Guest / Limited Access /
Reviews

/

Is Relational Evangelism Enough?
Is Relational Evangelism Enough?
Mere Apologetics: How to Help Seekers and Skeptics Find Faith
Our Rating
not rated  
Book Title
Mere Apologetics: How to Help Seekers and Skeptics Find Faith
Author
Publisher
Baker Books
Release Date
January 1, 2012
Pages
208
Price
$12.26
Buy Mere Apologetics: How to Help Seekers and Skeptics Find Faith from Amazon

Fewer and fewer Christian apologists believe in "proofs" for God's existence, and in Mere Apologetics: How to Help Seekers and Skeptics Find Faith (Baker), Alister McGrath explains why this is a good thing. Distancing himself from promises of certainty, he instead grounds his case in the more modest principle of "inference to the best explanation." In the absence of "knockdown" arguments, we're left with "abduction," the project of making the best sense we can make out of all the data—the "'meteoric shower of facts'" raining from the sky "like threads that need to be woven into a tapestry" (to quote McGrath, who's quoting the poet Edna St. Vincent Millay).

There is much wise counsel in these pages. Citing Peter's message at Pentecost, Paul's remarks on Mars Hill, and Paul's legal trial before the Roman procurator Felix, McGrath shows how it's important to tailor one's remarks to the audience. Recalling Caesar's crossing the Rubicon River, he reminds us that establishing facts without providing the larger significance is pointless. He discusses a variety of launch sites for apologetic engagement, including evidence of a fine-tuned universe, "a homing instinct for God," and "the intuition of hope." And he both urges and demonstrates the use of personal testimony in apologetics.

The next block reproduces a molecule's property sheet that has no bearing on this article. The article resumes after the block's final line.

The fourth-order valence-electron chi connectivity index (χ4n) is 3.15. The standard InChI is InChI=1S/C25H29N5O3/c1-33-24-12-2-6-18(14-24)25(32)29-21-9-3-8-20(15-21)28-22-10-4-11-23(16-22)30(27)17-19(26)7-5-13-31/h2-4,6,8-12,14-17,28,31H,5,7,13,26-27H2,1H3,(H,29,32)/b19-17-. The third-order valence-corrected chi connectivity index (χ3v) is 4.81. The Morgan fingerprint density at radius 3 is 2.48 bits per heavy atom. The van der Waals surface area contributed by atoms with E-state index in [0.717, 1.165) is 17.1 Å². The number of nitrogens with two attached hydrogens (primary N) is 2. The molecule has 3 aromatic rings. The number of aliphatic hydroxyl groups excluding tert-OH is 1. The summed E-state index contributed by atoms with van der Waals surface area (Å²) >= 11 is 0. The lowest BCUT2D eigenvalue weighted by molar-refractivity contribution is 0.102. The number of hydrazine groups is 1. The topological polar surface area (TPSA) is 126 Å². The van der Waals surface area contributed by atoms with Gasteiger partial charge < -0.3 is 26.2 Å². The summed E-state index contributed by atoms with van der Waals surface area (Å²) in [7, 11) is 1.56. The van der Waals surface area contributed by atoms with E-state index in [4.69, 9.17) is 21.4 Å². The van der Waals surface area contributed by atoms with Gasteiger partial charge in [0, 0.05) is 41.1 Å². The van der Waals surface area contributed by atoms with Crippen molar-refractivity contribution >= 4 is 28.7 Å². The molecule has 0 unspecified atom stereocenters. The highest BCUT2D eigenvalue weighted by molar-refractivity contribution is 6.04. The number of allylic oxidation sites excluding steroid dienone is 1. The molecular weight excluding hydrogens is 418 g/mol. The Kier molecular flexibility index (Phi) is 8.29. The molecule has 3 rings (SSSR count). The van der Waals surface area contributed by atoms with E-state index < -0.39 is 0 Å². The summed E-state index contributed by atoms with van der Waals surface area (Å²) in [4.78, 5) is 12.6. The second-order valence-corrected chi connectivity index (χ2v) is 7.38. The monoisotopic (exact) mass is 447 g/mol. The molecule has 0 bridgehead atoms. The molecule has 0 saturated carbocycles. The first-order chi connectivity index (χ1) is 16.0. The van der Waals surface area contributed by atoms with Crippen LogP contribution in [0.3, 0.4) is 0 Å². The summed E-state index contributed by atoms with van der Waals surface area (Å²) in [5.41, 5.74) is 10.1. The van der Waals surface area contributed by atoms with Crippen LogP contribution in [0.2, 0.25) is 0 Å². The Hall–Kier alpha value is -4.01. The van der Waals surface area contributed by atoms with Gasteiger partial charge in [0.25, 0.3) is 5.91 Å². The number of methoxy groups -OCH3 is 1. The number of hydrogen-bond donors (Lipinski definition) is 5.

Along the way, McGrath plays off a host of thinkers (e.g., Søren Kierkegaard, Thomas Aquinas, Anthony Flew, Frederick Coplestone, Austin Farrer, Alisdair MacIntyre, Kevin Vanhoozer), and his own language is often dexterous. (An example: "Apologetics aims to convert believers into thinkers, and thinkers into believers.") He is comfortable appropriating images old and new, whether Plato's cave or the bar in TV's Cheers. And he provides fresh ...

Subscriber access only You have reached the end of this Article Preview

To continue reading, subscribe now. Subscribers have full digital access.

Browse All Book Reviews By:
Read These NextSee Our Latest
Current IssueWho Awaits the Messiah Most? Muslims
Subscriber Access Only
Who Awaits the Messiah Most? Muslims
Islam and Christianity share Second Coming hopes. Can this be a bridge?
RecommendedThe Truth of Scorsese’s Faithless Characters
The Truth of Scorsese’s Faithless Characters
In an interview with CT, ‘Silence’ director reveals why he is drawn to ‘wretches.’
TrendingCompassion Has 'Very Little Hope' for India, Sets Deadline to Shut Down Sponsorships
Compassion Has 'Very Little Hope' for India, Sets Deadline to Shut Down Sponsorships
About 145,000 children have already lost its assistance with food, education, and health care.
Editor's PickThe Church’s Integrity in the Trump Years
The Church’s Integrity in the Trump Years
It begins by recognizing the name above every name.
Christianity Today
Is Relational Evangelism Enough?
hide thisAccess The Archives

In the Archives

August 2012

To continue reading, subscribe now for full print and digital access.